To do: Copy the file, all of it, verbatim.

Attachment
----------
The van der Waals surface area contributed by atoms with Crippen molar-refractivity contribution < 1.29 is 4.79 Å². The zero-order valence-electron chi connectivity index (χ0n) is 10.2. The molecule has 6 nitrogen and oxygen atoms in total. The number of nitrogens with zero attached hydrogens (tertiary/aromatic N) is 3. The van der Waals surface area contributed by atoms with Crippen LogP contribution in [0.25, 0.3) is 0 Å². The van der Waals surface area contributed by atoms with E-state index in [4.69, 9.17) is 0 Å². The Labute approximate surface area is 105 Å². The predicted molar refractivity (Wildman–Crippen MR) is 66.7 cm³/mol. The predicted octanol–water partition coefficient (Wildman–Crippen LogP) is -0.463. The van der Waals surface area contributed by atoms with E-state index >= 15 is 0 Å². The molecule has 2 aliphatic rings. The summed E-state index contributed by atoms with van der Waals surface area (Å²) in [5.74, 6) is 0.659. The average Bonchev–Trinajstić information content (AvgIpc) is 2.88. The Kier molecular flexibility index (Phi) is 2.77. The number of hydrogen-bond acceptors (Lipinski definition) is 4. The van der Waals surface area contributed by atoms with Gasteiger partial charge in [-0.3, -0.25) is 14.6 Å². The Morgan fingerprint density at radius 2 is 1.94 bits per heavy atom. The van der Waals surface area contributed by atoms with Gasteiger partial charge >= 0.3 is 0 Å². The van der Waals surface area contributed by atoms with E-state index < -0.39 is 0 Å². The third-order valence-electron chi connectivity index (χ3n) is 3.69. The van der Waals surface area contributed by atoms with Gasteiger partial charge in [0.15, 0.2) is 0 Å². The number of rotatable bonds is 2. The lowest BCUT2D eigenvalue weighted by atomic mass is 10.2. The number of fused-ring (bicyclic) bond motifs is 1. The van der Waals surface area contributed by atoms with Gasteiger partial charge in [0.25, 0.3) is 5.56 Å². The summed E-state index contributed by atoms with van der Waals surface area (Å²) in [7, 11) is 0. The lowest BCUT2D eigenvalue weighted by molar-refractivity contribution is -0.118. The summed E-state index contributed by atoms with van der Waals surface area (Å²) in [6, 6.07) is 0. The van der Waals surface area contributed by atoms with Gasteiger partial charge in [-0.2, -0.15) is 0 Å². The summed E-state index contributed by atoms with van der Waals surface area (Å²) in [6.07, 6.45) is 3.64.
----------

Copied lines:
The van der Waals surface area contributed by atoms with Crippen molar-refractivity contribution < 1.29 is 4.79 Å². The zero-order valence-electron chi connectivity index (χ0n) is 10.2. The molecule has 6 nitrogen and oxygen atoms in total. The number of nitrogens with zero attached hydrogens (tertiary/aromatic N) is 3. The van der Waals surface area contributed by atoms with Crippen LogP contribution in [0.25, 0.3) is 0 Å². The van der Waals surface area contributed by atoms with E-state index in [4.69, 9.17) is 0 Å². The Labute approximate surface area is 105 Å². The predicted molar refractivity (Wildman–Crippen MR) is 66.7 cm³/mol. The predicted octanol–water partition coefficient (Wildman–Crippen LogP) is -0.463. The van der Waals surface area contributed by atoms with E-state index >= 15 is 0 Å². The molecule has 2 aliphatic rings. The summed E-state index contributed by atoms with van der Waals surface area (Å²) in [5.74, 6) is 0.659. The average Bonchev–Trinajstić information content (AvgIpc) is 2.88. The Kier molecular flexibility index (Phi) is 2.77. The number of hydrogen-bond acceptors (Lipinski definition) is 4. The van der Waals surface area contributed by atoms with Gasteiger partial charge in [-0.3, -0.25) is 14.6 Å². The Morgan fingerprint density at radius 2 is 1.94 bits per heavy atom. The van der Waals surface area contributed by atoms with Gasteiger partial charge >= 0.3 is 0 Å². The van der Waals surface area contributed by atoms with E-state index < -0.39 is 0 Å². The third-order valence-electron chi connectivity index (χ3n) is 3.69. The van der Waals surface area contributed by atoms with Gasteiger partial charge in [0.15, 0.2) is 0 Å². The number of rotatable bonds is 2. The lowest BCUT2D eigenvalue weighted by atomic mass is 10.2. The number of fused-ring (bicyclic) bond motifs is 1. The van der Waals surface area contributed by atoms with Gasteiger partial charge in [0.25, 0.3) is 5.56 Å². The summed E-state index contributed by atoms with van der Waals surface area (Å²) in [7, 11) is 0. The lowest BCUT2D eigenvalue weighted by molar-refractivity contribution is -0.118. The summed E-state index contributed by atoms with van der Waals surface area (Å²) in [6, 6.07) is 0. The van der Waals surface area contributed by atoms with Gasteiger partial charge in [-0.2, -0.15) is 0 Å². The summed E-state index contributed by atoms with van der Waals surface area (Å²) in [6.07, 6.45) is 3.64.